In a sobering, unavoidable, undeniable fact, the Super Bowl — brace yourself, COTNS — already is here. Tom Brady rolled into town over the weekend. The team that the Patriots are playing is here, too. Media members from all over the world are starting to fly in. Fans, as many as a million of them — though Mercedes-Benz Stadium will seat only a smidge over 70,000 — will be dribbling in all week.
Which means, if you live in Atlanta or anywhere near Atlanta, the last place you want to be in the next week is in Atlanta.
This city has hosted some big events before; a couple Super Bowls, in 1994 and 2000. The college football national championship game barely a year ago. Final Fours. A World Series. An MLS Cup just a few months ago. The 1996 Olympics. A civil war.
Atlanta has some 11,000 hotel rooms around the stadium. There’s straight-line public transportation to and from the busiest — and, without a PR dog in this fight, I’d guess the most efficient — airport in the world. We have taxis, and Uber, too. Airbnb.
We can handle big events. We have the tools. We have the know how. We’re ready.
Still: Do not come here for the Super Bowl. If you’re already here, take cover. If you live in the ‘burbs, don’t even try to pierce the perimeter. No good can come of any of it.
When you take the extra people in town, the added Ubers on the road, and you factor in the streets that are shut down (for security, mostly, but also just because government is evil), you have all the makings of a cluster of the first degree. If you’ve ever been on Atlanta roads, you know it’s a cluster anyway.
During the Super Bowl in 2000, the gods conspired against Atlanta in another way, laying an ice storm on the city that choked the roads — once it gets in the low 30s around here, the transplanted natives get really, really nervous behind the wheel — and made us look laughably ill-prepared to those Northern out-of-towners.
(Ice storms happen. Five years ago this week, at noon one workday, I was on the road, headed to a video shoot in the northern suburbs, when a snowstorm roared into town. Just so happens, everybody in this city of nearly 6 million decided to take off that noon, too, so when the snow dropped much harder and heavier than expected, the plows had no room to operate. They literally could not even get to the roads. Instant ice.)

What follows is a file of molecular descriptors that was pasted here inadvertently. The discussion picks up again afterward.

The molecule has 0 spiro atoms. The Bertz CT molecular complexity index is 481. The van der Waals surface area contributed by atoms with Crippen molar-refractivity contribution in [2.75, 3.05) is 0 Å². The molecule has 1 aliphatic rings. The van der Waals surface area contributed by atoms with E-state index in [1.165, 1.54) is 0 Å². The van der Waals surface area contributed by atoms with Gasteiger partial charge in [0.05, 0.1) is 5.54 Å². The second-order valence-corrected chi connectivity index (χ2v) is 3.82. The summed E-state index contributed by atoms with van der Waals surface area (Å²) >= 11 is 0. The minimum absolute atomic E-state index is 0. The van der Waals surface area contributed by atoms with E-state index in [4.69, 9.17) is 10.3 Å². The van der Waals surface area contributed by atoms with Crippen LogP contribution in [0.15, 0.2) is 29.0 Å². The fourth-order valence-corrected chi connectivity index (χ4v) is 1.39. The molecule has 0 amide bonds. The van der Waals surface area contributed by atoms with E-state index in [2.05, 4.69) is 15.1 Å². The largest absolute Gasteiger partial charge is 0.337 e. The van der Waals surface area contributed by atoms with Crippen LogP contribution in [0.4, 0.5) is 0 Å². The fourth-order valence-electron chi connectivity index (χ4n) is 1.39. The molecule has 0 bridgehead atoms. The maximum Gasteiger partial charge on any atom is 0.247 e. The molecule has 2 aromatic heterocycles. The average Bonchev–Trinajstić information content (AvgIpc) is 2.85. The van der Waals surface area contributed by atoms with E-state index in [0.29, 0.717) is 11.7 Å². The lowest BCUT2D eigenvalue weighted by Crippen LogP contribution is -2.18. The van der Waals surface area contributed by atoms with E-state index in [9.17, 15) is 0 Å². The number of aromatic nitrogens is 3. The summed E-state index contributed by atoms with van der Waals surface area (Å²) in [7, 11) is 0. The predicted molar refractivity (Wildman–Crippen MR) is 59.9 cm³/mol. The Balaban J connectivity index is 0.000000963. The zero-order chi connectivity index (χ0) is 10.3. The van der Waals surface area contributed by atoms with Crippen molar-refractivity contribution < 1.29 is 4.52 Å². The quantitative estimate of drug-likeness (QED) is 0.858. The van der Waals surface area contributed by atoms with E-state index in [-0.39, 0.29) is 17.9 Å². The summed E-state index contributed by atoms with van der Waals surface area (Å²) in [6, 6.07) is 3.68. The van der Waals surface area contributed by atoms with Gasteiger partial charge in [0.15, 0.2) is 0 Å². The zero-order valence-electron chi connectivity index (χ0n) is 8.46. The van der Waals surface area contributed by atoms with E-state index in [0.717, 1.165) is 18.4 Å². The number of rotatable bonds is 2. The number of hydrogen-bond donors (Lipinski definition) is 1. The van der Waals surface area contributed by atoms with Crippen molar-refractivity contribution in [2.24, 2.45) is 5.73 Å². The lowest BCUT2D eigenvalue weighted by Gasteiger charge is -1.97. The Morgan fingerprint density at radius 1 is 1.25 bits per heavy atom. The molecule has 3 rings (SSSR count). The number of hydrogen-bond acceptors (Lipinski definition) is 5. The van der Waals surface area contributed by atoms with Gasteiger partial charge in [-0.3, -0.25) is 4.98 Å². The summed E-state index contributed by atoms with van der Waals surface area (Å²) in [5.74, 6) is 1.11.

(Seven or eight hours later, after abandoning the shoot and trying several ways home, I slid slowly and comically off an icy side road into a ditch. I ended up in the rectory of our nearby church with three priests who offered dry toast and a glass of water, no ice. No lie. May be a story for another time.)
The Great Ice Storm of 2000 wreaked hell on Super Bowl week. Players did media interviews in freezing cold tents outside of their hotels. (The tents, normally, would have been just fine.) Nobody wanted to venture outdoors. Everything that was planned for usually temperate winter days and evenings was, if not ruined, just really uncomfortable. The city, ripped four years earlier for being unbearably humid during the Olympics, was ripped anew for being an icebox. (Up until that time, for the most part, Super Bowls were held in places like New Orleans or Miami or San Diego.)
Since then, the Super Bowl has been in some really cold places — Minneapolis last year, East Rutherford, NJ before that, Indianapolis before that — yet it still took the NFL powers 18 years to bring a Super Bowl back to Atlanta. A new $2 billion stadium, opened about a year or so ago, certainly didn’t hurt.
So, here we are again. Super Bowl LIII, between Brady’s New England Patriots and some other team, kicks off on Sunday, February 3.
A winter weather advisory that calls for snow is in place for Tuesday morning. Rain is scheduled for the weekend. Some 80 MARTA bus drivers — MARTA is the Metropolitan Atlanta Rapid Transit Authority, the mass transit in town — called in sick Monday. It should be an interesting week.
We’ll see y’all again around 2039. We’ll be ready then.